PT 36 Sec. 1 p21 and Sec. 3 p19

b33eazy
Posts: 146
Joined: Sun Jul 04, 2010 6:43 pm

PT 36 Sec. 1 p21 and Sec. 3 p19

Postby b33eazy » Thu Oct 04, 2012 12:59 am

P21: I just understand why A is correct.. It does not seem similar to me.

P19 in Sec 3 of PT 36.

I don't understand why D is not the answer the logic seems the same

Father like turnips but not potatoes, says tasteless, so it is not true that whoever likes potatoes likes turnips

Erica enjoys studying physics but not pure math, says it's boring, so it is not true that whoever enjoys studying physics enjoys studying pure math.

That logic looks exactly the same to me.

KaplanLSATInstructor
Posts: 53
Joined: Fri Sep 12, 2008 5:53 pm

Re: PT 36 Sec. 1 p21 and Sec. 3 p19

Postby KaplanLSATInstructor » Thu Oct 04, 2012 10:04 am

For Q. 21, you need to consider what the flaw is. In the original argument, the author describes a painting, calling it an inaccurate portrait. So clearly, any reproduction would be equally inaccurate AS A PORTRAIT. However, the author concludes that the reproduction is in inaccurate AS A REPRODUCTION -- which is unfair. The reproduction can be an excellent copy of the original, even if it contains the same errors as the original (which an exact copy would). So, the correct answer needs to make the same error in reasoning.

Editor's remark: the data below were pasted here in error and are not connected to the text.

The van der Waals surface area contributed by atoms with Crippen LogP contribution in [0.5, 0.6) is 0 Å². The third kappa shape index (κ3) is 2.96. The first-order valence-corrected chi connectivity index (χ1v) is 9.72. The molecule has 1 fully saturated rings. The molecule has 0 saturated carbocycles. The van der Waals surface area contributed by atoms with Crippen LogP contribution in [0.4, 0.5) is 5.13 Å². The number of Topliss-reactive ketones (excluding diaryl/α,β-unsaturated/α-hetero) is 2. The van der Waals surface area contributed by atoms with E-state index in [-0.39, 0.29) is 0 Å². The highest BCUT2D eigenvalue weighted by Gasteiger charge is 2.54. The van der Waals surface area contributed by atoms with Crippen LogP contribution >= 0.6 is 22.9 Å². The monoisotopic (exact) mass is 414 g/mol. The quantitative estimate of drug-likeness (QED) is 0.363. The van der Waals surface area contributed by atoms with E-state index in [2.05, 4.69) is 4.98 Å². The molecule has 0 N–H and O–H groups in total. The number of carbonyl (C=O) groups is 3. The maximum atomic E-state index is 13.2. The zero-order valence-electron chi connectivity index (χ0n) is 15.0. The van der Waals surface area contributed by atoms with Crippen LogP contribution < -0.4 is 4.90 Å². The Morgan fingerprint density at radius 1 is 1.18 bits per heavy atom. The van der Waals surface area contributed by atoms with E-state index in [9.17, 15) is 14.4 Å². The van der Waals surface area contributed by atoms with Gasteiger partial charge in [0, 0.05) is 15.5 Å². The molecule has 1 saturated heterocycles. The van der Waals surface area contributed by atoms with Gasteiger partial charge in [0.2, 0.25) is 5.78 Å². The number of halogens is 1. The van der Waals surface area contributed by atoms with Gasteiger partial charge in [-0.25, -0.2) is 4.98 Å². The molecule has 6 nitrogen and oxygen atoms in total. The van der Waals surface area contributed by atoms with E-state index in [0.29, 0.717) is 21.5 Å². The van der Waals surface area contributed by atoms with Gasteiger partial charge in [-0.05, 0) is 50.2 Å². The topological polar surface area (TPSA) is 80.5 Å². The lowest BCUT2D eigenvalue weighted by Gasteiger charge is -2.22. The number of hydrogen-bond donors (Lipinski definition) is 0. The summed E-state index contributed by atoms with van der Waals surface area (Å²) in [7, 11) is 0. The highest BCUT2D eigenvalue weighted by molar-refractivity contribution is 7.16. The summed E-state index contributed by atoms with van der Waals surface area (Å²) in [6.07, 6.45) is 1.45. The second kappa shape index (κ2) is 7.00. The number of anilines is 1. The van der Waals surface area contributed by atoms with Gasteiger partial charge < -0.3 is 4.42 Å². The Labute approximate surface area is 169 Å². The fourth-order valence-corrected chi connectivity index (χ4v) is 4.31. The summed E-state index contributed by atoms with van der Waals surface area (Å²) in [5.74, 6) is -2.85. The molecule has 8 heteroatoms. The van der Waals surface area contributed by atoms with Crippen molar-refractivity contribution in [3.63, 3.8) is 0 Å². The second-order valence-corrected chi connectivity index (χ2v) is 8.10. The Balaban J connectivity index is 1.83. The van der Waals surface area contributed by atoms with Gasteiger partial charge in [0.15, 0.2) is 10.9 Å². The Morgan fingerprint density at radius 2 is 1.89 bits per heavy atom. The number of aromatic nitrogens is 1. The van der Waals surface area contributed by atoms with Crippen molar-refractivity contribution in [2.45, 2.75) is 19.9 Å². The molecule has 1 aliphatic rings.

(A) does that. The original speech was inaccurate. So clearly, any reproduction would contain the same inaccuracies IN TERMS OF THE CONTENT. However, the author concludes that the recording is a poor REPRODUCTION. Again, the recording can be a high-quality copy of the speech, even if it contains the same errors as the original.

For Q. 19, again, you need to consider the flaw in the original argument. The author is trying to deny the claim that "whoever likes potatoes likes turnips." Or, in terms of Formal Logic: like potatoes --> like turnips.

So how do you deny that claim? By finding someone who likes potatoes and DOESN'T like turnips. However, the author doesn't do that. Instead, he finds someone who likes turnips but DOESN'T like potatoes. That doesn't deny the claim at all. Based on the logic of the claim, someone can like turnips and still not like potatoes -- so the father is NOT a valid exception. That's the flaw.

Now look at (D). The author is trying to deny the claim that whoever likes physics also likes math. Or, in terms of Formal Logic: like physics --> like math.

So how do you deny that claim? By finding someone who likes physics and DOESN'T like math. And that's what the author does! Therefore, Erica is a valid example that denies the claim, which makes this answer choice logical -- not flawed like the original argument.

Hope this helps.

- Chris




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